Newspaper Novaya Gazeta isn’t controlled by Kremlin. How it’s sharing truth about Ukraine

Written by Danielle Chiriguayo, produced by Bennett Purser and Marcelle Hutchins

Russian investigative newspaper Novaya Gazeta's editor-in-chief Dmitry Muratov, one of 2021 Nobel Peace Prize winners, speaks with journalists in Moscow, Russia October 8, 2021. Photo by REUTERS/Maxim Shemetov.

Russian journalist Dmitry Muratov is auctioning off his Nobel Peace Prize, and donating the proceeds to Ukrainian refugees. He’s the editor of Novaya Gazeta, Russia’s last independent newspaper. In the wake of the invasion of Ukraine, many of Russia's independent media outlets have shut down, and at least 150 journalists have fled. That’s because the Kremlin now criminalizes the publication of what it calls ‘“fake news” with up to 15 years in prison. But Muratov is still in Moscow, publishing three papers a week. 

Running the Novaya Gazeta is a delicate balancing act for Muratov, says Washington Post national security reporter Paul Sonne, who recently profiled Muratov

“What they have done is they essentially report the stories as they would, and then an editor inside the paper will line out what they think might run afoul of the law. And then they are transparent with their readers about what has been cut out and what was in the place of what has been cut out,” Sonne explains. “He's found a way of really getting through what's happening in Ukraine. And during the war, they have correspondents in the conflict zone, while still abiding by these rules.”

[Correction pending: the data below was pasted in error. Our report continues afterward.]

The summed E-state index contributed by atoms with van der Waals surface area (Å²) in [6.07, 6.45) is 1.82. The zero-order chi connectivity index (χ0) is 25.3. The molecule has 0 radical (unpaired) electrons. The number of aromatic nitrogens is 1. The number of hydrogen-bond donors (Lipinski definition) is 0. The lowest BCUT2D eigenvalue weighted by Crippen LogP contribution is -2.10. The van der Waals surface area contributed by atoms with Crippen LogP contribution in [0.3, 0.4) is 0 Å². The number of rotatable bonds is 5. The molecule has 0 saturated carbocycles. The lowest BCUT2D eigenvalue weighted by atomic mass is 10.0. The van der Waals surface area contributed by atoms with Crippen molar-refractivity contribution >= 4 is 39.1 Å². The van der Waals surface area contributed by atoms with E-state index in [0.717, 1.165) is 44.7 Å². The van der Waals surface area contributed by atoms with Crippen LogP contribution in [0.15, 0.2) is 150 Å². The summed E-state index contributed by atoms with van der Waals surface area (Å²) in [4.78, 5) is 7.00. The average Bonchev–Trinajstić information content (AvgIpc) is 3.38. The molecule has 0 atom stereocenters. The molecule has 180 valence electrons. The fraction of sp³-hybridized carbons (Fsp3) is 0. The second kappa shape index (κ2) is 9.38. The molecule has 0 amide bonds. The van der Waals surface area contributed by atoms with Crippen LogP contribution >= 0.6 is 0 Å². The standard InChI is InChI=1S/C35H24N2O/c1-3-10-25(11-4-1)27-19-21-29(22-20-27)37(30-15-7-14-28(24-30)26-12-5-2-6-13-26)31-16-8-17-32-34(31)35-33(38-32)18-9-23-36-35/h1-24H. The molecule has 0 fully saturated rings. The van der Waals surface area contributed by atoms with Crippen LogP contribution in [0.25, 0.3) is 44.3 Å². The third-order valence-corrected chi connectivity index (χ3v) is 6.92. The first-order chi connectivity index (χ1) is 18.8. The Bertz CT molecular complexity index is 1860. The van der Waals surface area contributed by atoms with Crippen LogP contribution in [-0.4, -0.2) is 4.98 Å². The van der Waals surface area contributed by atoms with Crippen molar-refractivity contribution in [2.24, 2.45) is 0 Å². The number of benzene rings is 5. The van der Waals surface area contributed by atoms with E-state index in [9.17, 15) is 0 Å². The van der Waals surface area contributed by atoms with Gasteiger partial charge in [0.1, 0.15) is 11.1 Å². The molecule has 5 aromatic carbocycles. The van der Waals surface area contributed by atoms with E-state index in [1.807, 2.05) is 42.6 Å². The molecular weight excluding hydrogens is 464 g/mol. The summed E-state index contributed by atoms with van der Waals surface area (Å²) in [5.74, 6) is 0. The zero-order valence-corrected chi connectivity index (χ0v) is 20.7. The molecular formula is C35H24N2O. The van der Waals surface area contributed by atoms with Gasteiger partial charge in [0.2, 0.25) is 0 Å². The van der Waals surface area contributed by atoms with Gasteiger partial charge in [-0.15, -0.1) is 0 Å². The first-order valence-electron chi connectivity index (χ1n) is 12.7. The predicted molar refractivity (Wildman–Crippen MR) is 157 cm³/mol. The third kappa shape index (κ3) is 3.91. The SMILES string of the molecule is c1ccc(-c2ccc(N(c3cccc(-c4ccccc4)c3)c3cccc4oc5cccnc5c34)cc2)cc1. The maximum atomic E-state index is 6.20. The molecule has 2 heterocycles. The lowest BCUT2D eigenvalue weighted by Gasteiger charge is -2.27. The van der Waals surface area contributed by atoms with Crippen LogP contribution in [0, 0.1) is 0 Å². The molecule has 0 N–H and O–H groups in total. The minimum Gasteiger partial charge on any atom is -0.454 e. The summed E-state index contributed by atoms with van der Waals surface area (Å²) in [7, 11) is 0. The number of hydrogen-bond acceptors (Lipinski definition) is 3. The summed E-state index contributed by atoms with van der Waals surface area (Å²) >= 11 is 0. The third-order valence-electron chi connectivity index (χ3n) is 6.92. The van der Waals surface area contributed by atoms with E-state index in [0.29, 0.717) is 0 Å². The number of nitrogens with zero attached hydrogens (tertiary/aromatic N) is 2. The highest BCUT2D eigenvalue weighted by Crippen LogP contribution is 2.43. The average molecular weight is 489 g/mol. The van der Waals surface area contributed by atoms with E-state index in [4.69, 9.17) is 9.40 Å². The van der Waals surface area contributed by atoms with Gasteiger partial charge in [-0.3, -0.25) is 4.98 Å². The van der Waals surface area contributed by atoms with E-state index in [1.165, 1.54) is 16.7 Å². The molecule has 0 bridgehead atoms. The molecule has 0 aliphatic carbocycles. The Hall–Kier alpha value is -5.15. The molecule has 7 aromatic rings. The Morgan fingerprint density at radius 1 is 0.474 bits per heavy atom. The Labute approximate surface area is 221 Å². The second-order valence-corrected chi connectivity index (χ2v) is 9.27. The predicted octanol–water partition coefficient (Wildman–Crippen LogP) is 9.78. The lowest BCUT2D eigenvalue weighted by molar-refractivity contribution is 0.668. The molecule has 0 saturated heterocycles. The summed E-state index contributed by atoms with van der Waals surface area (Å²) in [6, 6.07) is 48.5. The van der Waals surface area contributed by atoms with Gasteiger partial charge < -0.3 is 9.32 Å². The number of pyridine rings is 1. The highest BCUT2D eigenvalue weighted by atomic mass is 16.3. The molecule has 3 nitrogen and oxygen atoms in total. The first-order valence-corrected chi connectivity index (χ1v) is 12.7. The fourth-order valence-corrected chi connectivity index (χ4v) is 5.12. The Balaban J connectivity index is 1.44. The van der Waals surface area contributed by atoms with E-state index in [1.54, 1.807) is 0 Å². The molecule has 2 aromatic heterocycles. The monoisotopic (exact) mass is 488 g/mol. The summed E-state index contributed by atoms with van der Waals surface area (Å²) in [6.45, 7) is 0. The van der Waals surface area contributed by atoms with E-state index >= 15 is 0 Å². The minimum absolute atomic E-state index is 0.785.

Sonne says the newspaper has significant reach in Russia, with print circulation of nearly 130,000 units and 30 million unique visitors to its website monthly. Outside of state-sponsored programming, Sonne says Russians are also turning to YouTube and Telegram for information. 

He notes that a shutdown of Novaya Gazeta isn’t outside of the realm of possibility.

“We've seen Russia, not only in the last two to three years, but since the war started, currying towards a much more authoritarian, totalitarian society, where people are being arrested for walking outside and holding up posters that don't even say anything on them,” Sonne explains. “I don't think anyone at this point thinks that [Vladimir] Putin would think twice about shutting them down. But they are one of the oldest — if not the oldest — opposition newspapers in Russia. So they're the first standing and the last standing.”

As a result, the Novaya Gazeta staff is taking precautions. 

He adds, “Some [journalists] have gone abroad. … But you obviously lose a lot by that because fundamentally, it's important to be able to go to events in Russia and speak to people in Russia. At some point, if you're operating from outside Russia, you start to lose touch with the stories and the people.”